I’m a fan of the Chronicles of the Diasodz Series. So, when I learned there was a short story related to it, I couldn’t wait to read it. Valerie leaves home to train to be a Diasodz warrior. She is immediately taken with one of her instructors, Nolan, but he doesn’t appear to be interested in her. I don’t want to give too much away, but another Diasodz is interested in Valerie. I love the characters and how Valerie adapts outside of the strict dress code of the 1600s as she explores a new world with one of her instructors.  The settings are vivid, especially in the forest. The friendships and budding relationships develop at a nice pace while the monsters are terrifying. Some moments made me smile, and others had me worried they wouldn’t survive. It’s a fantastic short story that can be read on its own, but I highly recommend reading the series to learn more about this amazing world Ms. Calleiro created.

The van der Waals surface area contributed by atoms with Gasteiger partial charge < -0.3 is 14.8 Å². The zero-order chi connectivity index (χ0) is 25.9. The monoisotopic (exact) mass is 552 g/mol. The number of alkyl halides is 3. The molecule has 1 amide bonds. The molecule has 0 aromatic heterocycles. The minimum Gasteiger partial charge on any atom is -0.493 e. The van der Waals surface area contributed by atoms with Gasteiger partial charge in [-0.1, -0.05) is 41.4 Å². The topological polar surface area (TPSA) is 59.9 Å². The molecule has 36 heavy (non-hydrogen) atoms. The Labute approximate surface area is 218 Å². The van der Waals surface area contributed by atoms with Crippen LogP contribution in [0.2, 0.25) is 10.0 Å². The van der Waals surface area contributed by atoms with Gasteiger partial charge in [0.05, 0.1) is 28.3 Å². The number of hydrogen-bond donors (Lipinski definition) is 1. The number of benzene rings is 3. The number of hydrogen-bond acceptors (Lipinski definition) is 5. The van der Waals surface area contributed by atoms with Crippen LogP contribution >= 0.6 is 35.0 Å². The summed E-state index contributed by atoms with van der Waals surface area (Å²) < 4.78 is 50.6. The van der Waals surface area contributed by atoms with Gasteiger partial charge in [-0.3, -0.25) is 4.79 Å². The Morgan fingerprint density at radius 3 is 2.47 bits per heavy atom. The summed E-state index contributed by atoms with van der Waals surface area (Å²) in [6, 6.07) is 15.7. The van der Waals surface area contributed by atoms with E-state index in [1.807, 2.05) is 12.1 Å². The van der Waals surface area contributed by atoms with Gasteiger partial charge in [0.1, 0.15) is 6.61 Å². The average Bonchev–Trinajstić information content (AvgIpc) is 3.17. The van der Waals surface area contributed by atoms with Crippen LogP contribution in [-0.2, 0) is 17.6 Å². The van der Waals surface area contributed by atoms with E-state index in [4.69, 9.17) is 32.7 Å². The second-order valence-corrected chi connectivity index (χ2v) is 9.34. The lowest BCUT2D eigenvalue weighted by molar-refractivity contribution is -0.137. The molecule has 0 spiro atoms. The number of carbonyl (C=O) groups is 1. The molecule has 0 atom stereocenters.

I only post my 4 & 5-star reviews. If I don’t like a book, I won’t finish it. It doesn’t feel right leaving a review in that case, but I have been known to email the author:) Life is too short not to enjoy every book you read!

Embrace that inner summer child! Read a book 🙂 D. L. Finn

July Book Reviews Part 2—Birthday Poem! @Dwallacepeach @Sandra_Cox @Didi_Oviatt @jamescudney4 #ASMSG #WritingCommunity #bookreviews #mustread #indieauthors

Cover to The Ferryman and the Sea Witch

Weathering Old Souls

by James J. Cudney & Didi Oviatt